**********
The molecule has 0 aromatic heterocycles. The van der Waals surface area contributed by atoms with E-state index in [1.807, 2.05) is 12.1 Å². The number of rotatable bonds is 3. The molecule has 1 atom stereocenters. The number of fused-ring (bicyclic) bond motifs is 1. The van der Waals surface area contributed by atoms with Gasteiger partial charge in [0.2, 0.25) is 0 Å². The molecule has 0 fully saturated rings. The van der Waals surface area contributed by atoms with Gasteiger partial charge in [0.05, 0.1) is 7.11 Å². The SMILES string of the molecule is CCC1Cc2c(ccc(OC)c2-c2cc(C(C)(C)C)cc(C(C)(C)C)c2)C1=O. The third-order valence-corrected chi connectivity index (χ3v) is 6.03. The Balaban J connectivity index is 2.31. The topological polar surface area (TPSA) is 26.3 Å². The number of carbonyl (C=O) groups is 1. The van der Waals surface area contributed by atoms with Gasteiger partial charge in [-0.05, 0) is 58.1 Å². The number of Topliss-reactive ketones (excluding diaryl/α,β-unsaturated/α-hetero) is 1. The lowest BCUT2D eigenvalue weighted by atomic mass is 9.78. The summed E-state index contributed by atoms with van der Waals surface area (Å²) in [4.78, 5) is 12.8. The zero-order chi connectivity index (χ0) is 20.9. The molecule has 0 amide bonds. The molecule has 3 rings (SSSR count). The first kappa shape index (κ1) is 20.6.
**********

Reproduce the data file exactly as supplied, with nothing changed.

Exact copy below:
The molecule has 0 aromatic heterocycles. The van der Waals surface area contributed by atoms with E-state index in [1.807, 2.05) is 12.1 Å². The number of rotatable bonds is 3. The molecule has 1 atom stereocenters. The number of fused-ring (bicyclic) bond motifs is 1. The van der Waals surface area contributed by atoms with Gasteiger partial charge in [0.2, 0.25) is 0 Å². The molecule has 0 fully saturated rings. The van der Waals surface area contributed by atoms with Gasteiger partial charge in [0.05, 0.1) is 7.11 Å². The SMILES string of the molecule is CCC1Cc2c(ccc(OC)c2-c2cc(C(C)(C)C)cc(C(C)(C)C)c2)C1=O. The third-order valence-corrected chi connectivity index (χ3v) is 6.03. The Balaban J connectivity index is 2.31. The topological polar surface area (TPSA) is 26.3 Å². The number of carbonyl (C=O) groups is 1. The van der Waals surface area contributed by atoms with Gasteiger partial charge in [-0.05, 0) is 58.1 Å². The number of Topliss-reactive ketones (excluding diaryl/α,β-unsaturated/α-hetero) is 1. The lowest BCUT2D eigenvalue weighted by atomic mass is 9.78. The summed E-state index contributed by atoms with van der Waals surface area (Å²) in [4.78, 5) is 12.8. The zero-order chi connectivity index (χ0) is 20.9. The molecule has 0 amide bonds. The molecule has 3 rings (SSSR count). The first kappa shape index (κ1) is 20.6.